Oh, how time heals all wounds. All of a sudden by 1939 D. W. Griffith was a trendy hack and Victor Fleming (with the help of George Cukor, Sam Wood and probably a few others) was the business' greatest artist and craftsman. From the ghastly racism of Griffith's 1915 epic, The Birth of a Nation, to Fleming and company's so called work of truth and genius, Gone with the Wind, Hollywood had apparently learned its lesson. No longer would black people be portrayed as rabid dogs, foaming at the mouth over white women, or imbecile beasts. They said with GWTW, everything had changed. Black people were finally portrayed honestly. They were finally shown in their true form: the dignified, no-nonsense maid, the obedient, blubber-lipped houseman, and the chirping midwife, all happily whistling Dixie, content with the servant's life. With a bow from the movers and shakers (Selznick, MGM and the Academy) and a loud “Your welcome,” Hollywood expected a pat on the back. And in 1939 they got what wanted. But unfortunately for them, everyone has done some rethinking.
Looking back at both “Birth” and GWTW, it is clear little had changed. No wound had healed. The scar on Hollywood and all of America for that matter, was still evident. From 1915 to 1939, Hollywood had just picked away a big ugly scab and replaced it with another. In some ways, I think the depiction of black people and the Civil War era South is more troubling in GWTW than in “Birth.”
The black characters in GWTW were actually played by black people. That was a start. This cannot be said for “Birth.” And at least with Mammy (Hattie McDaniel), they were dignified. And in the case Prissy (Butterfly McQueen) and Pork (Oscar Polk), they were slightly more lovable then laughable. The black characters in “Birth” compared to those in GWTW were, as Globe critic Ty Burr might say, aggressively stupid rather than acceptably dumb. Where GWTW really allies itself with “Birth” is in its message. Both seem to want the same thing for black people: to be forever white people's help. They both strongly advocate for the traditions of the old South, just in different ways. “Birth” puts its interpretation (falsification) of the Civil War and Reconstruction and its opinion of slavery in full view, whereas GWTW dances around the issue. But considering its nostalgic glorification of Tara, and the plantations yearly ball - girls in poofy dresses frolicking around the expansive garden, with all the assistance in the world from Mammy, Pork and Prissy they could ever want - the point is made by omission.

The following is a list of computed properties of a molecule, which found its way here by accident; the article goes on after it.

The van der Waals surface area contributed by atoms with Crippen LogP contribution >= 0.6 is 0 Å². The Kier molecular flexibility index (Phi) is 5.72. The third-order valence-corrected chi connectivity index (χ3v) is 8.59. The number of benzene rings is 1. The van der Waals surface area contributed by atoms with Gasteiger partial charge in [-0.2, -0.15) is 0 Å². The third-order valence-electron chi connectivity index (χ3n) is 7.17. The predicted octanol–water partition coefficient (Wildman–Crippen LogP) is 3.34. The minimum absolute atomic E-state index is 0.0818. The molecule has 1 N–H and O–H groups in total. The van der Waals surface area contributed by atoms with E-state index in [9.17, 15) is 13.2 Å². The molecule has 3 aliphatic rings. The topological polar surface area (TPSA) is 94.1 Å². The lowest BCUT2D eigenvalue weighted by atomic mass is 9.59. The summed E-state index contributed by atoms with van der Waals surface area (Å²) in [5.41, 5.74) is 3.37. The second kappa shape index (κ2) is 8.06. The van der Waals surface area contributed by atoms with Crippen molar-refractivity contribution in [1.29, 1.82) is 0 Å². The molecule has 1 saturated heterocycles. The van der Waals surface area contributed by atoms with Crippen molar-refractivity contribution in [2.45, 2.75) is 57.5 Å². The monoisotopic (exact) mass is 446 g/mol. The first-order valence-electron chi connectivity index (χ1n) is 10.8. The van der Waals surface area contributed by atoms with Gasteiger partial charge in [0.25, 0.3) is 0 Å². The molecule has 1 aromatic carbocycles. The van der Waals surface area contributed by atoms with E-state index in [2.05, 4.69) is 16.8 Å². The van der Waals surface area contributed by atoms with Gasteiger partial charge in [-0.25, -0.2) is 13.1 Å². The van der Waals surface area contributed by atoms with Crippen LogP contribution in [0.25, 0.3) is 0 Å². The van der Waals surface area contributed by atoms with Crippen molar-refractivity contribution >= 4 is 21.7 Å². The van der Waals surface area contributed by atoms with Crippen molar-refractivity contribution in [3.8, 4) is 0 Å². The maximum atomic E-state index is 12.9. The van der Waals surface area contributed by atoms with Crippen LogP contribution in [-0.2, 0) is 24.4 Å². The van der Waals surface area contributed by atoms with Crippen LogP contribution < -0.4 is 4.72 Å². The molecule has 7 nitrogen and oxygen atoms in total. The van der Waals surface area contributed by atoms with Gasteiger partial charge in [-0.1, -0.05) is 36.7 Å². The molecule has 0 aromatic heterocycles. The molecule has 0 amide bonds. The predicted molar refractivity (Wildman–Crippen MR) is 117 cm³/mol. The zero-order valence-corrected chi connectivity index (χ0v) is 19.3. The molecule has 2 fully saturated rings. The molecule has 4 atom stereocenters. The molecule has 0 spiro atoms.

So what's infuriating and most troubling about GWTW is that it was extremely successful. Stupidity and wrongheadedness were slipped right past us more effectively then ever. And how? By turning the schmaltz-o-meter up to eleven. We all got wrapped-up in its first class melodrama. The four million dollars (the biggest budget to date) spent on bright, gleaming Technicolor, thousands of extras playing dead, and one big smoldering set mesmerized us. GWTW features a story for the ages (adapted from the novel): a sweeping tale of lovers crossing paths at simply the wrong time. It still wows today. And who can forget such great performances. The four mil was also well spent on the perfect “damn,” dame and dude. Vivien Leigh as Scarlet O'Hara looks most bratty, neurotic, and spunky. Clark Gable appears at home playing the suave drunkard Rhett Butler. And the “damn” is a memorable cherry on top. These three d's seem to hold GWTW together and make it quite enjoyable (though I suggest spreading it out over two nights). And the ensemble directing job is not half bad at all. Characters are knocked off with the utmost precision, each death more unexpected then the last, and each more gut wrenching. When Gerald O'Hara (Thomas Michell) and Bonny Blue Butler (Cammie King) are flung off their horses, I picture them catapulted to the heavens. When Melanie (Olivia de Havilland) passes her spirit rises and sprouts beautiful white feathered wings. When Scarlet wanders off into the mist near the end, it's Melanie's spirit that guides her. GWTW, the overwrought melodrama, will endure. But like “Birth,” it will always have that irremovable blemish: its message.